McGinley at OnAustralia.com.au
Mon Aug 13 07:59:39 EDT 2001
I almost think I understand what you mean but just in case I'm wrong what is
the omniscient viewpoint and how is it different to what they do in the US?
----- Original Message -----
From: Sally Odgers <sodgers at tassie.net.au>
To: <dwj at suberic.net>
Sent: Friday, August 10, 2001 9:34 AM
Subject: Re: Pace
> > How many of us had "show, don't tell" drilled into us in writing
> > classes? I've long since taken it as Received Word of God the Editor.
> Quite a lot taught in writing class is (usually) wrong. I believe it comes
> from Maybes being taught as Absolutes. Most people like Absolutes. Most
> people don't like Sometimes - or else why would there be so much fuss
> the "ough" combination in the English language?
> So - kids are taught to use adjectives to relieve the bald narrative style
> small children use.
> Result - a horrid floral florridness that stifles their prose in
> overflow. (Or sometimes a convoluted convulsion such as the sentence I
> achieved back there.)
> Teachers say - "show, don't tell", leading to huge long passages that
> the reader with dialongue and business. Sometimes, my friends, something
> needs to be Told. Or, Told and Shown as well.
> Let's say "Jenna was hasty-tempered." Then let's show Jenna being hasty
> tempered. Telling lets the reader know, Showing makes the reader believe.
> get the same effect without Telling, one would have to Show two or three
> times, to make certain the first one wasn't just an aberration!
> Then there's Said. The ghastliness of Said is drummed into writers so they
> barely dare to venture a whisperd Ssss. This leads to the horrors of
> Gritted, Hissed, Whipered, Yelled, Sighed and, most ghastly, Grinned, all
> within a normal conversation.
> Writers should properly be told - Use Said Usually. Vary it *Now and
> or Don't Use Said All the Time.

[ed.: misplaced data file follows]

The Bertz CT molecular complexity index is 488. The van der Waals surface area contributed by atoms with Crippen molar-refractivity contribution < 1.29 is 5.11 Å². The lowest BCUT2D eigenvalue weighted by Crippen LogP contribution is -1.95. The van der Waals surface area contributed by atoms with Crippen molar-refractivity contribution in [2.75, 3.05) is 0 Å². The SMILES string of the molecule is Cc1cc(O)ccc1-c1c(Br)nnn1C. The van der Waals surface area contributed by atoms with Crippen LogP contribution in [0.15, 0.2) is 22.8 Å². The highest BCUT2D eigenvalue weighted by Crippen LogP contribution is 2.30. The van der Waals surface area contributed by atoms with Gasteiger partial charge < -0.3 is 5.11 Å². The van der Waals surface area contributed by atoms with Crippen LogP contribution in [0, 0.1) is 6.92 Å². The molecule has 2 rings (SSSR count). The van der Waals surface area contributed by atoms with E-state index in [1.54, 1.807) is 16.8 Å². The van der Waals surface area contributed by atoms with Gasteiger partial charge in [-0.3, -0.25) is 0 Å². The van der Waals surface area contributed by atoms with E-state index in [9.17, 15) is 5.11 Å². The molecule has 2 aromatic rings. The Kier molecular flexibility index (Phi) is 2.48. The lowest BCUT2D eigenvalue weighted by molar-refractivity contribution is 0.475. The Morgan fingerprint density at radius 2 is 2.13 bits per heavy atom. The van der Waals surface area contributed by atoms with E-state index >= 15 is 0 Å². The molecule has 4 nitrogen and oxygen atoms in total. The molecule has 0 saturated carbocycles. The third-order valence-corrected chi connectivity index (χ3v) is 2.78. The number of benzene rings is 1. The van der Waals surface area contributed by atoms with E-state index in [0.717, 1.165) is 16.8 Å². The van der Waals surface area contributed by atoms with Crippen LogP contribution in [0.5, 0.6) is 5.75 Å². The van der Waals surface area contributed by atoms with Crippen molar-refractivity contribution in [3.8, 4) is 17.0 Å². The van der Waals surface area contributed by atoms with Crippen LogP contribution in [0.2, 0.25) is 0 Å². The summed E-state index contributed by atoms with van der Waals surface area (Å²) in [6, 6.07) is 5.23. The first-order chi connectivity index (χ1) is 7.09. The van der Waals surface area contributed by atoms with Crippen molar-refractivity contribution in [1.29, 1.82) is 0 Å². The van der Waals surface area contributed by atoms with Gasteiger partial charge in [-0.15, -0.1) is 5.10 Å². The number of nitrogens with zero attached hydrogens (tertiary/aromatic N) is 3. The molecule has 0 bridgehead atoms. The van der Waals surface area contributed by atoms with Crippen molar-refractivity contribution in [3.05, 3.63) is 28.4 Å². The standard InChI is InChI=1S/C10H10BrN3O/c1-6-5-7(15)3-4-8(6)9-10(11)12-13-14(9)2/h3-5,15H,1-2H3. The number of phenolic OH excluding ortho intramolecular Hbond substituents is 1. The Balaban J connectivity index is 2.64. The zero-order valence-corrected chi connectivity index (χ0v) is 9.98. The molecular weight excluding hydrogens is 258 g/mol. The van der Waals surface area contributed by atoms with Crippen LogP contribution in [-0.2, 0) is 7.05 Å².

> Alas, some people hear this as Don't Use Said Any of the Time.
> My particular bugbear is the US editorial Thing (held by about half the
> US-based eds I've worked with) about tight viewpoint. In Britain and
> Australia, viewpoint might vary considerably, with omniscient being quite
> usual and accepted. Look at the work of award-winning authors if you don't
> believe me. Such award-winners may acknowledge that the US style is
> *different* in this matter. However, US editors quite often decide that
> ferent* is a synonym for *wrong*. Recently I was told, in straight-faced
> prose, that unless I corrected my *bad writing* I would "never realise my
> dream of publication". I don't usually argue with editors, but in this
> I'm afraid I told the person concerned I had "realised my dream of
> publication" first in 1977 (and 200 + times since) and asked if the 40+
> editors who say my writing is "good" are all wrong?
> Now, the editor was a case in point. She wanted absolutes and insisted on
> the truth of; Thou Shalt Never Be Published If Thou Darest Use Omniscient
> However, there is no absolute, and I and many others are living proof of
> that. She might have said, truthfully; Thou Shalt Never Be Published *By
> If Thou Darest Use Omniscient Viewpoint. Because she didn't use the
> qualifier, her truth became a lie.
> Would the same point crop up in reverse in a British or Australian market?
> Somehow, I doubt it. Some Australian writers use tight viewpoint, and some
> Brits do too. And I know some US writers use multi-viewpoint sometimes,
> though that isn't the same as Omnscient. Maybe we all, especially teachers
> and editors, need to step back and realise Different isn't always Wrong
> Sometimes is a legitimate suggestion. It took me twenty years to get rid
> weird writing habits my teacher actually *tried* to instil in me.
> After all, what if someone had tried to teach DWJ how to write Properly?
> Perish the thought.
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